Of all the nuts getting press lately, almonds have been topping the charts.
Almonds are a good source of fiber, protein, heart health nutrients and vitamin E. They're also a great source of Vitamin B, magnesium and calcium. Who knew one nut could contain so much?!
But, heading out to the west coast where more than 80 percent of the world’s almonds are grown opened my eyes to some new facts about almonds you might not have known.
Bees Make Almonds Possible
Almonds grow on trees, literally, like golden nuggets of truth. However, what you might not know is that without bees, almond trees do not produce nuts. It’s a bit crazy to believe, but bees are actually brought into the farms and let free to pollenate, pollenate, and pollenate the large groves of almond orchards. What’s more interesting is that HONEY bees are the prime movers and shakers heading from branch bud flower to flower.
Farmers rent the bees and move the hives at night to avoid confusing the bees from where they live. Bees are hard workers, too, even though they don’t work in rain, cold temperatures, at night or even by themselves. They prefer to fly in groups. Additionally, if you add another local species of bees, the honey bees work more efficiently and pollenate the buds even faster.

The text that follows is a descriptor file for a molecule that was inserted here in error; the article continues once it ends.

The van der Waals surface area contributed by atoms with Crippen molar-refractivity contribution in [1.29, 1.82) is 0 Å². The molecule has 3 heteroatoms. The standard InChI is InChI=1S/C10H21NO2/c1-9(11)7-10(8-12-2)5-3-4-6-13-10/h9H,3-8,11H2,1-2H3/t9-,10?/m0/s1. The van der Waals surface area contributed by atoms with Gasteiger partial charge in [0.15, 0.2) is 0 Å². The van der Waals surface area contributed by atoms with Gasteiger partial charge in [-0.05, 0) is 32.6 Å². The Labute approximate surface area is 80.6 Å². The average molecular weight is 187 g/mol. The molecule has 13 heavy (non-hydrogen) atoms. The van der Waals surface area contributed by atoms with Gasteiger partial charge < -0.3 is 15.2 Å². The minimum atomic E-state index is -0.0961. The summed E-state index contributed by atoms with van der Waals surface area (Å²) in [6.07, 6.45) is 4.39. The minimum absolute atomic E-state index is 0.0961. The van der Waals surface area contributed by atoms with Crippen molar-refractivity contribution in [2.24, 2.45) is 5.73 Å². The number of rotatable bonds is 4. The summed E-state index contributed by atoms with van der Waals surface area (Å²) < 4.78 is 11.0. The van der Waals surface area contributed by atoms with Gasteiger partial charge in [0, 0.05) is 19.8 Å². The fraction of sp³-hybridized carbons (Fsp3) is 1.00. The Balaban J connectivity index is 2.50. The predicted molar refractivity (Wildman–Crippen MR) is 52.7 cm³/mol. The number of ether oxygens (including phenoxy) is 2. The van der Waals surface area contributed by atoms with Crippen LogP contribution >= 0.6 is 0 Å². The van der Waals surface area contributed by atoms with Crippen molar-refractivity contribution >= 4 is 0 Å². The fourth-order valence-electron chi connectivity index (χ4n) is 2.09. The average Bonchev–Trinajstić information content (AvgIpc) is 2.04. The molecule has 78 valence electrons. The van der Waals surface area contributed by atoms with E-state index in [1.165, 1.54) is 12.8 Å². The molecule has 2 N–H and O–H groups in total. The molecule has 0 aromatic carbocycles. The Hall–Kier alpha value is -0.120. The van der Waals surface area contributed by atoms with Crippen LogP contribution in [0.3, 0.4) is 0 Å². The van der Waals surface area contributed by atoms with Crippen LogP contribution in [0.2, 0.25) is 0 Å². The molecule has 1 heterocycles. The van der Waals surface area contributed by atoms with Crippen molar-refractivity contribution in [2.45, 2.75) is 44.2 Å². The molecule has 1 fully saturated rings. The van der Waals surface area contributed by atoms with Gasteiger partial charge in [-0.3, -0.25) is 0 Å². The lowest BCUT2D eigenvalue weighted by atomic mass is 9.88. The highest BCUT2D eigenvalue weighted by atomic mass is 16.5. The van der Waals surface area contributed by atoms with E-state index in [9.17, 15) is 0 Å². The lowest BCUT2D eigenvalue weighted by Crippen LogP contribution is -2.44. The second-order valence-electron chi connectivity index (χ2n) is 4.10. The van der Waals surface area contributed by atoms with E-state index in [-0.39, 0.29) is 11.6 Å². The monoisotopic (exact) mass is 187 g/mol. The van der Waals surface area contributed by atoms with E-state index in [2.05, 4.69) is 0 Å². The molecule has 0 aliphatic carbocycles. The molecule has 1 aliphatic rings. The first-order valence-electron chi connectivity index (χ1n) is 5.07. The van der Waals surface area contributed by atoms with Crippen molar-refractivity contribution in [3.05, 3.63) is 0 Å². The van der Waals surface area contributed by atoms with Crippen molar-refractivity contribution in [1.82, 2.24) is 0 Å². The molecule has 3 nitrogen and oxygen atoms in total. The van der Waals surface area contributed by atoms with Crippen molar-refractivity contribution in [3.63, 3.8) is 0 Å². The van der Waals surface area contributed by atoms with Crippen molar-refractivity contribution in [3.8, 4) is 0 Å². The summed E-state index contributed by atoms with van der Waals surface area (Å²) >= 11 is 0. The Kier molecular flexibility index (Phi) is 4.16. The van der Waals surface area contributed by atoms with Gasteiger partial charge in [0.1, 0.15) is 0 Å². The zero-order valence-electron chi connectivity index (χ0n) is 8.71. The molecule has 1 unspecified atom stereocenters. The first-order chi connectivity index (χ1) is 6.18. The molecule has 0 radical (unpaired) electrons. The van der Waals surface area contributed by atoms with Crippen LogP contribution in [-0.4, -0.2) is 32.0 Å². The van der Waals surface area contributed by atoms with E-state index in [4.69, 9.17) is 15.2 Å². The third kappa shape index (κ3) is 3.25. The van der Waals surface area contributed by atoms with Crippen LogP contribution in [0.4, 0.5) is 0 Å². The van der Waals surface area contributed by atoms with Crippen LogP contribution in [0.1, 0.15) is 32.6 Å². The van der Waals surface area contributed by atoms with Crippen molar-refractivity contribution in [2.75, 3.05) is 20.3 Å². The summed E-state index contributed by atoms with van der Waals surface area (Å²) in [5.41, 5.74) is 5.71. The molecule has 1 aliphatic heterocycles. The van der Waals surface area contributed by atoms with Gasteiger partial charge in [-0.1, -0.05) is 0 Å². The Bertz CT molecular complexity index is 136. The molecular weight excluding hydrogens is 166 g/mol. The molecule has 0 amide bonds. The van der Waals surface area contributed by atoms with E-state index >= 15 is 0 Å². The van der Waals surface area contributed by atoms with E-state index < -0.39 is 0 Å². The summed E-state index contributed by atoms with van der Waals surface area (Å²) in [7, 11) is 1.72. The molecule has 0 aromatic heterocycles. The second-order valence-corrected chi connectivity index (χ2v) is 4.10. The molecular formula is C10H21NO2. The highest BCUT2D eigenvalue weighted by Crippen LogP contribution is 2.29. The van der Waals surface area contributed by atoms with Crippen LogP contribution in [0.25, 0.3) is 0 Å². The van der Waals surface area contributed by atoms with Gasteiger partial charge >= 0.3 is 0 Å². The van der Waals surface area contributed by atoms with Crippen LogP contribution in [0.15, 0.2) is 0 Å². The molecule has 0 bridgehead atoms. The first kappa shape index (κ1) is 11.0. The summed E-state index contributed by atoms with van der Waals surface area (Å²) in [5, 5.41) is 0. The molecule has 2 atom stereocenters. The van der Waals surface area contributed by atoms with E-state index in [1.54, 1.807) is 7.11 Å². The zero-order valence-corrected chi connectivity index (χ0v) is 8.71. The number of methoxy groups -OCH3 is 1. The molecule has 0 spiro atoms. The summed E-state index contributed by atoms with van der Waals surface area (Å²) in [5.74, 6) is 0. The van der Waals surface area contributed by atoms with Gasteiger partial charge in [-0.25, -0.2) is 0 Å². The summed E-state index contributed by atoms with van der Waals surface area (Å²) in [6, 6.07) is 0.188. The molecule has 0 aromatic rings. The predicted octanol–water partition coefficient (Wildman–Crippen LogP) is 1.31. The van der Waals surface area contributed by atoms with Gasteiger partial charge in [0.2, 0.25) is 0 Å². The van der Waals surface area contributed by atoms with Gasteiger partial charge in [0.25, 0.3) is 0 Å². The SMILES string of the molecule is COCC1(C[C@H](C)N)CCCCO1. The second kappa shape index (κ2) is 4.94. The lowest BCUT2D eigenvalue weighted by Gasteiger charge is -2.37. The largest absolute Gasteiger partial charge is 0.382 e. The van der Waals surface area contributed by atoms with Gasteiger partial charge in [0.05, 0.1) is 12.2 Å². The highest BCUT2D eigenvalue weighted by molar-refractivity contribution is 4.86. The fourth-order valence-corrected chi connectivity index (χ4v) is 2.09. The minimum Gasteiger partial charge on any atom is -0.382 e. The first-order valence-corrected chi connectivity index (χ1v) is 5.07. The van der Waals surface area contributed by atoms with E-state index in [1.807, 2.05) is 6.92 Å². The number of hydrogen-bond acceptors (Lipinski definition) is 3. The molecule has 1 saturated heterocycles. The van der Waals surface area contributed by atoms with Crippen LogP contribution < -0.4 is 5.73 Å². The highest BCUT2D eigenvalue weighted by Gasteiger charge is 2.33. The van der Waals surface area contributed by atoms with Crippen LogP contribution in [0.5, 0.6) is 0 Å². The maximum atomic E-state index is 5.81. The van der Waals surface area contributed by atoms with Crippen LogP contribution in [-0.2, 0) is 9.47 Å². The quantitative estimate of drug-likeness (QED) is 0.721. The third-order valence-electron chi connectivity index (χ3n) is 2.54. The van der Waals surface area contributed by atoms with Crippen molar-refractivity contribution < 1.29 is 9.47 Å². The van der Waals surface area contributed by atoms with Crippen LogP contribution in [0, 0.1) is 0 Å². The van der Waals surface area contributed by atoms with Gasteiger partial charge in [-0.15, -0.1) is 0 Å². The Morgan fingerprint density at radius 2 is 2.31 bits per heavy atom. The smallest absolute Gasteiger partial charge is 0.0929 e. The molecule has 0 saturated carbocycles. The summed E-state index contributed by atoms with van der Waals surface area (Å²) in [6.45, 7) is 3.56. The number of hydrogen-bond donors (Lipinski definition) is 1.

After mid-February when the almonds pollenate and start growing “nutlets,” it takes the whole summer to finally have the nuts ready to harvest. In early September, the farmers bring out the machinery and have 10-12 days to harvest the fields. With large tractors that shake the trees and scoop up the nuts through tightly bound tree lines, the entire process takes precision and guidance. If the tractor even grazes the tree bases and harm the bark, that tree will die within months. Four and five generation families farm almost 70 percent of the California almond region, and it takes a village to get these nuts in all forms to market.
Nut Size Matters
The almonds are then hulled after harvest and divided by size, wrinkles, color and shape. It sounds like a dating game especially when the top almonds are considered to be blonde, tall and thin much like many starlets in California. Other shapes and sizes end up in the many forms of almonds we see in our stores including:
- slivered almonds for recipes
- balanced almonds for vegetables
- whole raw almonds for snacking
- almond oils for cooking and salads
- almond butter, almond milk, almond paste, almond extract, roasted almonds -- I was going nuts!
What I love most about the almond is the crunch that it delivers compared to other nuts. Tasting the freshest almonds from the harvest was sweet, crunchy and made my stomach happy.
It’s no wonder that much of the upcoming research on almonds is showing how they may be key to maintaining a healthy weight and proven results in lowering cholesterol. As a key ingredient in the heart healthy Mediterranean Diet, almonds are finding their way in to the hearts of many.
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